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Bias


The bias parameter enables you to apportion tension at a key frame to each curve segment either side of the key frame. In this way the path is skewed about the key frame, with the segment on one side of the key frame slacker than the segment on the other side.


12.4.1 The SplineInterpolatorTest example

SplineInterpolatorTest is one of the most ambitious examples of the book. When I thought of animating an object using a spline curve, I thought of tracking a camera along a spline curve and rendering the results. My initial idea was to model an architectural or city fly−over, and the example grew from there.


SplineInterpolatorTest creates a virtual model of the city of Boston. The example loads a predefined spline curve from a file and takes the viewer on a virtual flight around the city (figures 12.8, 12.9, and 12.10).

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Figure 12.8 A frame from the SplineInterpolatorTest example. Take a virtual fly−over of Boston city center

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Figure 12.9 When viewed from afar, the SplineInterpolatorTest dynamically switches to a low−resolution image of the whole of the city. One of the orbiting helicopters is visible in the frame



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Figure 12.10 Looking up at one of the helicopters orbiting the city


The virtual city is composed of the following elements:


A square with a high−resolution satellite image of the city texture mapped onto it.

A larger square with a lower resolution satellite image applied.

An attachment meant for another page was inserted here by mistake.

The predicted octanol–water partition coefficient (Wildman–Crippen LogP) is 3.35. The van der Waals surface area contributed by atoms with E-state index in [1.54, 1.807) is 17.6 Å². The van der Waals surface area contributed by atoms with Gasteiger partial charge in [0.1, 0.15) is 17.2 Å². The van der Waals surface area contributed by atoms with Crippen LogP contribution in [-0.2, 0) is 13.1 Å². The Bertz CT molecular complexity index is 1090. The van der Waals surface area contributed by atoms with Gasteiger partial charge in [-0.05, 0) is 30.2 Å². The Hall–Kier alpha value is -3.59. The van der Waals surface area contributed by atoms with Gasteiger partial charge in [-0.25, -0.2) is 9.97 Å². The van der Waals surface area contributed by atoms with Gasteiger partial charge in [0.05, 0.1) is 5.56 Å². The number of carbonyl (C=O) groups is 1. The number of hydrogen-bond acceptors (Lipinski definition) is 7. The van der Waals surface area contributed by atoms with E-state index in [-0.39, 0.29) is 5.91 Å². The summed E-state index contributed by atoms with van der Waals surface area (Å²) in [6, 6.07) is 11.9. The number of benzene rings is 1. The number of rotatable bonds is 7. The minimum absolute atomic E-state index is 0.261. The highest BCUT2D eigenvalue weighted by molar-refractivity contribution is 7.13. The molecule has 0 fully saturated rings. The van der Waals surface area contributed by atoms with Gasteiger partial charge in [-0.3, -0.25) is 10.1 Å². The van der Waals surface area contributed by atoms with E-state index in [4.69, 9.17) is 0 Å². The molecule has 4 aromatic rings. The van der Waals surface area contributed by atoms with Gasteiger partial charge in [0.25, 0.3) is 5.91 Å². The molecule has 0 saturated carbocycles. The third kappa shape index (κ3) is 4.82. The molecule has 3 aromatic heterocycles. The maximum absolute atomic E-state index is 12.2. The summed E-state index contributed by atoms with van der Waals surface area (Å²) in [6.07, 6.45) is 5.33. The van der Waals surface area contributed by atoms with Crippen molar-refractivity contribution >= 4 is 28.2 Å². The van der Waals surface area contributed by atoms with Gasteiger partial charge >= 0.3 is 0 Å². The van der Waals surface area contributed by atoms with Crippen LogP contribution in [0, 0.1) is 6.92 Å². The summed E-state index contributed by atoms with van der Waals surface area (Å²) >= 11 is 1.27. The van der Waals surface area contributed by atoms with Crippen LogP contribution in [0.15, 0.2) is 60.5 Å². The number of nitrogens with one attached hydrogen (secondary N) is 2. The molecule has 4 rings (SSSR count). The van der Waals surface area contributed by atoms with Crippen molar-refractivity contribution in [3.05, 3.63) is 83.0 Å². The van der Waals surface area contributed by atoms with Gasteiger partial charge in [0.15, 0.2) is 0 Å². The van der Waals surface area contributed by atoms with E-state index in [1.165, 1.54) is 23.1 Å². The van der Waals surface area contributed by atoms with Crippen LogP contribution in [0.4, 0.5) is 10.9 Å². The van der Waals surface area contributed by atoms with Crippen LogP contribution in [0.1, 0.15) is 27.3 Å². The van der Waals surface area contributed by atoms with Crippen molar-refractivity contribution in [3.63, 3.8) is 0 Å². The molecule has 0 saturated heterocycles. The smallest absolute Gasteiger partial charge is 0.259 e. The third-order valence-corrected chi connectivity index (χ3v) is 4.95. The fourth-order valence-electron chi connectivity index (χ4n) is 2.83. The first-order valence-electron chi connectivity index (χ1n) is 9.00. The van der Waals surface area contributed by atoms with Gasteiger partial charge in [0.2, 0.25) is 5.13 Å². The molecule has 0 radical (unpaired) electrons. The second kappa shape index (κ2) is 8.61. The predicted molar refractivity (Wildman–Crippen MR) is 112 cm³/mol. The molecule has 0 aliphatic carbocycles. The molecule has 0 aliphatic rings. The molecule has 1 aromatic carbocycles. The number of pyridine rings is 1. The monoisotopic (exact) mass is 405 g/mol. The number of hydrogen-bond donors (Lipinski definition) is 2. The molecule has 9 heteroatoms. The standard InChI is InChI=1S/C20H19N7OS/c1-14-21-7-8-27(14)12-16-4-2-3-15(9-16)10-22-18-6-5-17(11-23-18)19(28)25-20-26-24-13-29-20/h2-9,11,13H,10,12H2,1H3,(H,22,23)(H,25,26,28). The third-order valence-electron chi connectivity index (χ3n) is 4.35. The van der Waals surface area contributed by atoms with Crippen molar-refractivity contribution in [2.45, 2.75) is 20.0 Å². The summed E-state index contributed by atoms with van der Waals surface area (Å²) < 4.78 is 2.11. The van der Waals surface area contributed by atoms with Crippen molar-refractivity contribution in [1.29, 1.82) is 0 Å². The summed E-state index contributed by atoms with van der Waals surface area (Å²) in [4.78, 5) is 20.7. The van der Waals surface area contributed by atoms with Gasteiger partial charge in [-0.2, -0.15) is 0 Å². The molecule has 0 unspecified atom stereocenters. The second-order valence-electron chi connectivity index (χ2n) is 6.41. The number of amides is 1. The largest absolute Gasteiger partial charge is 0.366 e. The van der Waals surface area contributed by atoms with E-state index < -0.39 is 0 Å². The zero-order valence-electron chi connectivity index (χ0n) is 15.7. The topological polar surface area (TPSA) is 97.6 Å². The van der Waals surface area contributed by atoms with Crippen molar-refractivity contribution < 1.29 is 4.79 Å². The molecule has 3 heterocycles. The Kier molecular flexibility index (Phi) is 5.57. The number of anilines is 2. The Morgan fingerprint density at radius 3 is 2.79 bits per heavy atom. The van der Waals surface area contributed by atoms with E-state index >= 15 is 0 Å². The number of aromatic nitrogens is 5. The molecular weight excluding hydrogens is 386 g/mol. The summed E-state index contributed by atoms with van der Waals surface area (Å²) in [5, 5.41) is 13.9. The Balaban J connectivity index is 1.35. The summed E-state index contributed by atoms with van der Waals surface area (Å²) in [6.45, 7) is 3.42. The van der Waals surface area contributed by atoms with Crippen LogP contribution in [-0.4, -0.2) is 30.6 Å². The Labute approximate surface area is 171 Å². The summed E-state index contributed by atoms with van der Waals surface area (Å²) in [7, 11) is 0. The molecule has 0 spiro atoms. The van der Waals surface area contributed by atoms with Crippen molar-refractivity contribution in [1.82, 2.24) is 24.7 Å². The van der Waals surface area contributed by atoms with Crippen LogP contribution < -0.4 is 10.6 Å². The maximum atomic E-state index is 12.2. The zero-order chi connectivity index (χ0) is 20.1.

A large blue square to act as a base for the model and supply a consistent horizon.

A cloudy sky backdrop texture mapped onto a Background Sphere.

Some randomly created texture mapped buildings (Boxes).

Three helicopters each flying a spline curve loaded from a file. The geometry for the helicopters is also loaded from a file.

Sound support. Each helicopter has an attached PointSound source. The 3D sound engine generates 3D spatial sound from the three sound sources.


The rendered results are very pleasing, and the smoothness of the spline based animation gives a nice impression of movement and acceleration through the generated world. The satellite images were downloaded from the Microsoft Terraserver satellite image database. Terraserver is very useful in that different resolution images (i.e., from 32 meters per pixel down to 1 meter per pixel) can be easily downloaded. It allows a LOD behavior to be used, so that a high−resolution image appears when the viewer is close to the city and a lower resolution image appears when the viewer is far above the city. Both texture images are 256 × 256 pixels in size, and hence should be supported by hardware renderers.


To support the functionality required for the example, a base class was created for defining the behaviors, geometry, and appearance for the objects in the world. For an application of this complexity, the approach taken in most example code, which is to throw everything in the Applet class, was clearly not going to work. What was required was an OO design that empowered the objects within the world with the abilities they required. These abilities include:


Create geometry.

Load geometry from a disk file.

Assign a texture image.

Assign a sound.

Assign a spline path and Alpha object to animate the object.

Load a spline path from a disk file.


These chores are handled by the ComplexObject class, which allows the main code of the application to deal with the objects themselves, and not with TransformGroups, sounds, appearances, and the like. This keeps the reusable functionality low in the class hierarchy and puts the application−specific details in super classes and the main Applet class itself.


The code for the example is obviously too long to be shown in full, so some interesting highlights will be discussed. The source code for ComplexObject is in the org.selman.java3d.book package.